Saturday, November 07, 2015

Holy living, holy dying. Part 1

All Souls Tide...a fitting season for a clergy study day on funerals. Lots of excellent material, delivered by the ever - splendid Sandra Millar,  who really could sell snow to Eskimos.  I'm confident that all present will have gone home pondering the mission potential, the vital importance of building relationships, both pastoral and professional, and feeling encouraged that, despite prevailing g secularism, many people do still want us to speak of faith, to give an account of the hope that is in us.
I enjoyed a fresh chance to engage with material I had first encountered at the national conference, Taking Funerals Seriously, but I drove home reflecting in particular on what might be termed "holy living, holy dying".
The room was shocked into deep silence when Sandra reminded us "We are all going to die". Despite the ample evidence, despite all our attendance at deathbeds and graveside,  I am not sure that clergy are any better at believing this than anyone else. We know it. Of course we do. But it is unbelievably difficult to actually imagine a world of which we are not part, a future for our family that excludes us. Years ago, during ordination training, we were invited into a meditation on our own death, and it proved to be one of the most profound and important experiences of training, provoking deep deep sadness, many tears, but an ultimate stillness.

"Teach us to live so we may dread our graves as little as our bed" wrote Thomas Ken in a verse redolent with an appropriate fear of Judgement. Yesterday, my thoughts went in a slightly different direction, thinking on how the way we live will shape the way we die. I long to live generously, with open hands and heart, though I fear that too often my hands are clenched, to hold on in case there turns out not to be enough. Of what?....Time? Life? Love? Who knows?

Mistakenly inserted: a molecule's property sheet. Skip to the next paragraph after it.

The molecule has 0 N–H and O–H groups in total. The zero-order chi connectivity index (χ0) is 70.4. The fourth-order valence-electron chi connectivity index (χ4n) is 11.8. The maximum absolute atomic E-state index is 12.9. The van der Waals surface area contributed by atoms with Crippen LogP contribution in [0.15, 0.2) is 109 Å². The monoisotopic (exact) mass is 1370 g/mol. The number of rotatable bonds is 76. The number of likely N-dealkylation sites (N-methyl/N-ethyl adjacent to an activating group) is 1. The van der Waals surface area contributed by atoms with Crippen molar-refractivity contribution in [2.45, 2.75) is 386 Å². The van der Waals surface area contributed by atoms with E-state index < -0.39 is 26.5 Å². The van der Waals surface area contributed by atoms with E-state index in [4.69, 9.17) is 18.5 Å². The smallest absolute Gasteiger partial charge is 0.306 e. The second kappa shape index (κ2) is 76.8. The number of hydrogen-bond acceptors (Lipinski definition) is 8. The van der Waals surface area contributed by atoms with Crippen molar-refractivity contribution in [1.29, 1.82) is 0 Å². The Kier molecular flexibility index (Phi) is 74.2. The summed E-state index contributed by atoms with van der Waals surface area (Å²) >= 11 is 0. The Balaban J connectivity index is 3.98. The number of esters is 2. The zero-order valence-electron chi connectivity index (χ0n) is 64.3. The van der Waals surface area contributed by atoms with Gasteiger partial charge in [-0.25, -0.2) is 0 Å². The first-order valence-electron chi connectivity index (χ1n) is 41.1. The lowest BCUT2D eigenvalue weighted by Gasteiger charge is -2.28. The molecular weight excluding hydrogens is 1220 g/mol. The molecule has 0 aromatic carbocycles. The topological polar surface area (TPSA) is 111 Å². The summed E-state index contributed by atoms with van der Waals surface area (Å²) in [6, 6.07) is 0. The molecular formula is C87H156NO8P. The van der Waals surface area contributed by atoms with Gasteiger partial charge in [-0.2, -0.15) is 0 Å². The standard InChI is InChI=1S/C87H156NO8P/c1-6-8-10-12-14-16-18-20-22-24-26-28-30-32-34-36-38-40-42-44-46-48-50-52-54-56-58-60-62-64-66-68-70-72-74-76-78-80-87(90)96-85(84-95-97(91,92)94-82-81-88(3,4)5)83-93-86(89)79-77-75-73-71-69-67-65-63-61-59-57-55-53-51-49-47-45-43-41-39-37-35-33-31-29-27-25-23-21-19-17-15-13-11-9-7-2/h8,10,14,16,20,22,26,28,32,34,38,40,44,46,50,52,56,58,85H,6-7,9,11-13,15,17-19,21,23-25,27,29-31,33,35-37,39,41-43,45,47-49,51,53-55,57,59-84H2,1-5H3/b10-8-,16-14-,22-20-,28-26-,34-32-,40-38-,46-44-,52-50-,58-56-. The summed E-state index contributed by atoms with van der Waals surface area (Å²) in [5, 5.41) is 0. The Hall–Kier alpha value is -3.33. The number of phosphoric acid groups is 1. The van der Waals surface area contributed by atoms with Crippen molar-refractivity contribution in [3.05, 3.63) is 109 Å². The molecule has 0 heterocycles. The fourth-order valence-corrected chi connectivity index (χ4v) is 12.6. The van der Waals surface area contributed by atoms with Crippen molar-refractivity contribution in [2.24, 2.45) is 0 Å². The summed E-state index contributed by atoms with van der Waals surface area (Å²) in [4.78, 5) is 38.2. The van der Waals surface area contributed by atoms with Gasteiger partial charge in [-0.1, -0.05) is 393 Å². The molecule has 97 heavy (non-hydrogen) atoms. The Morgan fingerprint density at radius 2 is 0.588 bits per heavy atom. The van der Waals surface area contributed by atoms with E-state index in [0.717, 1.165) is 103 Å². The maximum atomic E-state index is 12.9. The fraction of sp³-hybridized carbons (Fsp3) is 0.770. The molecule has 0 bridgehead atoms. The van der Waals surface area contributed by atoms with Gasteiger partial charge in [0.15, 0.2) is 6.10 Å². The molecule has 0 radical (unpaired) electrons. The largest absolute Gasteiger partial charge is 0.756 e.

But if I could live my aspiration, then maybe I could make a gift of my death too.

 A priest I knew did just that, deciding against treatment that could only prolong, not cure. He talked and preached openly on his hopes and his fears, and as his body weakened he seemed stronger day by day. His journey towards death was rapid, and he died on Easter Sunday, as his congregation packed the church to sing of resurrection, with all the shining alleluia of the day. His funeral was a profound and powerful statement of transcendent hope. There were so many there, it was impossible to see much of what was going on, but his coffin was loaded with sunflowers, and as it was carried out their warm gold was a like a wave of joy, rippling through the congregation. The choir sang Handel "Hallelujah! For the Lord God omnipotent reigned.  The kingdoms of this world are become the kingdom of our God and of his Christ, and he shall reign for ever and ever. Hallelujah!" and at that moment I am convinced that we all knew this for truth.

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